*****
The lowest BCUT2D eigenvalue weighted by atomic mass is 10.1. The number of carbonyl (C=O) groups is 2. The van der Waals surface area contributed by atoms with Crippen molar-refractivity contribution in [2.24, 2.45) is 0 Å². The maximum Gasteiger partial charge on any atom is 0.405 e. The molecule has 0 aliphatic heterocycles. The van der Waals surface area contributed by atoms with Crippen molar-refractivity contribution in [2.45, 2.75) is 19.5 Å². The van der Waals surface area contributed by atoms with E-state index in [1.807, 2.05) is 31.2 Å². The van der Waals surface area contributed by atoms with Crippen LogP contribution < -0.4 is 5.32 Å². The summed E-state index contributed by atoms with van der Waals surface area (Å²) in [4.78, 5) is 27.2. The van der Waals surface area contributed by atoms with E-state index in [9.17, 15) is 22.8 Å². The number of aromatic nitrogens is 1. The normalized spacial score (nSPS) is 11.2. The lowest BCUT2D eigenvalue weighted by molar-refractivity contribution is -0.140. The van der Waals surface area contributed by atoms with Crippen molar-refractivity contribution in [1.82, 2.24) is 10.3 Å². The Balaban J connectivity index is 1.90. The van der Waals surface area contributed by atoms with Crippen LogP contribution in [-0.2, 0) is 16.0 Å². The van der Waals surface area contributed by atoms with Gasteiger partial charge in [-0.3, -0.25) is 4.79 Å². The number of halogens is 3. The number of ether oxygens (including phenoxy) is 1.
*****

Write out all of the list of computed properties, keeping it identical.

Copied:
The lowest BCUT2D eigenvalue weighted by atomic mass is 10.1. The number of carbonyl (C=O) groups is 2. The van der Waals surface area contributed by atoms with Crippen molar-refractivity contribution in [2.24, 2.45) is 0 Å². The maximum Gasteiger partial charge on any atom is 0.405 e. The molecule has 0 aliphatic heterocycles. The van der Waals surface area contributed by atoms with Crippen molar-refractivity contribution in [2.45, 2.75) is 19.5 Å². The van der Waals surface area contributed by atoms with E-state index in [1.807, 2.05) is 31.2 Å². The van der Waals surface area contributed by atoms with Crippen LogP contribution < -0.4 is 5.32 Å². The summed E-state index contributed by atoms with van der Waals surface area (Å²) in [4.78, 5) is 27.2. The van der Waals surface area contributed by atoms with E-state index in [9.17, 15) is 22.8 Å². The number of aromatic nitrogens is 1. The normalized spacial score (nSPS) is 11.2. The lowest BCUT2D eigenvalue weighted by molar-refractivity contribution is -0.140. The van der Waals surface area contributed by atoms with Crippen molar-refractivity contribution in [1.82, 2.24) is 10.3 Å². The Balaban J connectivity index is 1.90. The van der Waals surface area contributed by atoms with Crippen LogP contribution in [-0.2, 0) is 16.0 Å². The van der Waals surface area contributed by atoms with Gasteiger partial charge in [-0.3, -0.25) is 4.79 Å². The number of halogens is 3. The number of ether oxygens (including phenoxy) is 1.